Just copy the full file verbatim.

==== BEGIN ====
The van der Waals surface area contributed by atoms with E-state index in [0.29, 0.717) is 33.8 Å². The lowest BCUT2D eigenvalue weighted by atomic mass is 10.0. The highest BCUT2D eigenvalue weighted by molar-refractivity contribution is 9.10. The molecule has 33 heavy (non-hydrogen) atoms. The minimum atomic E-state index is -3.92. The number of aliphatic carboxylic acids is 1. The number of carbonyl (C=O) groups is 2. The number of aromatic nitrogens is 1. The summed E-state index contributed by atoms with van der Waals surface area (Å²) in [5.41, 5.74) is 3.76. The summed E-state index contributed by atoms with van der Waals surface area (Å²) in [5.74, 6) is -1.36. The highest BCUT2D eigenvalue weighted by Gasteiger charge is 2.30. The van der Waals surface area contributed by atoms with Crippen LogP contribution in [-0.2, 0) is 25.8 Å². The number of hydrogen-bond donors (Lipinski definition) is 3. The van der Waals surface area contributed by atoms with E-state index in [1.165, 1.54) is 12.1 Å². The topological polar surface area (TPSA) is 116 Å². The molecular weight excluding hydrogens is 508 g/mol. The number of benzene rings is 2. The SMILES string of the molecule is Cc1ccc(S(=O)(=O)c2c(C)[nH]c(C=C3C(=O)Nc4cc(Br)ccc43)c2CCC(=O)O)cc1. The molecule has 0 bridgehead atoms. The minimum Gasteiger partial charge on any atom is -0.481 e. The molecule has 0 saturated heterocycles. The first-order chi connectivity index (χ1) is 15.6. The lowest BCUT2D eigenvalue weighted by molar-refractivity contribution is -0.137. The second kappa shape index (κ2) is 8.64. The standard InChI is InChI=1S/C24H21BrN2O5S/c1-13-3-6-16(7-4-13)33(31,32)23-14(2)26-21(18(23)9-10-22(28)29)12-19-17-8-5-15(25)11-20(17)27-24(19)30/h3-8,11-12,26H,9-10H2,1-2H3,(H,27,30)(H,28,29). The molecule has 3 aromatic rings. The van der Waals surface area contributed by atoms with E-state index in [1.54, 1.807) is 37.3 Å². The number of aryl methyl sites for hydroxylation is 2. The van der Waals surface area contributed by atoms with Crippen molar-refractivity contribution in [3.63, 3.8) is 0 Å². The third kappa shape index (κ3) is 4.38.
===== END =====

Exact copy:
The van der Waals surface area contributed by atoms with E-state index in [0.29, 0.717) is 33.8 Å². The lowest BCUT2D eigenvalue weighted by atomic mass is 10.0. The highest BCUT2D eigenvalue weighted by molar-refractivity contribution is 9.10. The molecule has 33 heavy (non-hydrogen) atoms. The minimum atomic E-state index is -3.92. The number of aliphatic carboxylic acids is 1. The number of carbonyl (C=O) groups is 2. The number of aromatic nitrogens is 1. The summed E-state index contributed by atoms with van der Waals surface area (Å²) in [5.41, 5.74) is 3.76. The summed E-state index contributed by atoms with van der Waals surface area (Å²) in [5.74, 6) is -1.36. The highest BCUT2D eigenvalue weighted by Gasteiger charge is 2.30. The van der Waals surface area contributed by atoms with Crippen LogP contribution in [-0.2, 0) is 25.8 Å². The number of hydrogen-bond donors (Lipinski definition) is 3. The van der Waals surface area contributed by atoms with E-state index in [1.165, 1.54) is 12.1 Å². The topological polar surface area (TPSA) is 116 Å². The molecular weight excluding hydrogens is 508 g/mol. The number of benzene rings is 2. The SMILES string of the molecule is Cc1ccc(S(=O)(=O)c2c(C)[nH]c(C=C3C(=O)Nc4cc(Br)ccc43)c2CCC(=O)O)cc1. The molecule has 0 bridgehead atoms. The minimum Gasteiger partial charge on any atom is -0.481 e. The molecule has 0 saturated heterocycles. The first-order chi connectivity index (χ1) is 15.6. The lowest BCUT2D eigenvalue weighted by molar-refractivity contribution is -0.137. The second kappa shape index (κ2) is 8.64. The standard InChI is InChI=1S/C24H21BrN2O5S/c1-13-3-6-16(7-4-13)33(31,32)23-14(2)26-21(18(23)9-10-22(28)29)12-19-17-8-5-15(25)11-20(17)27-24(19)30/h3-8,11-12,26H,9-10H2,1-2H3,(H,27,30)(H,28,29). The molecule has 3 aromatic rings. The van der Waals surface area contributed by atoms with E-state index in [1.54, 1.807) is 37.3 Å². The number of aryl methyl sites for hydroxylation is 2. The van der Waals surface area contributed by atoms with Crippen molar-refractivity contribution in [3.63, 3.8) is 0 Å². The third kappa shape index (κ3) is 4.38.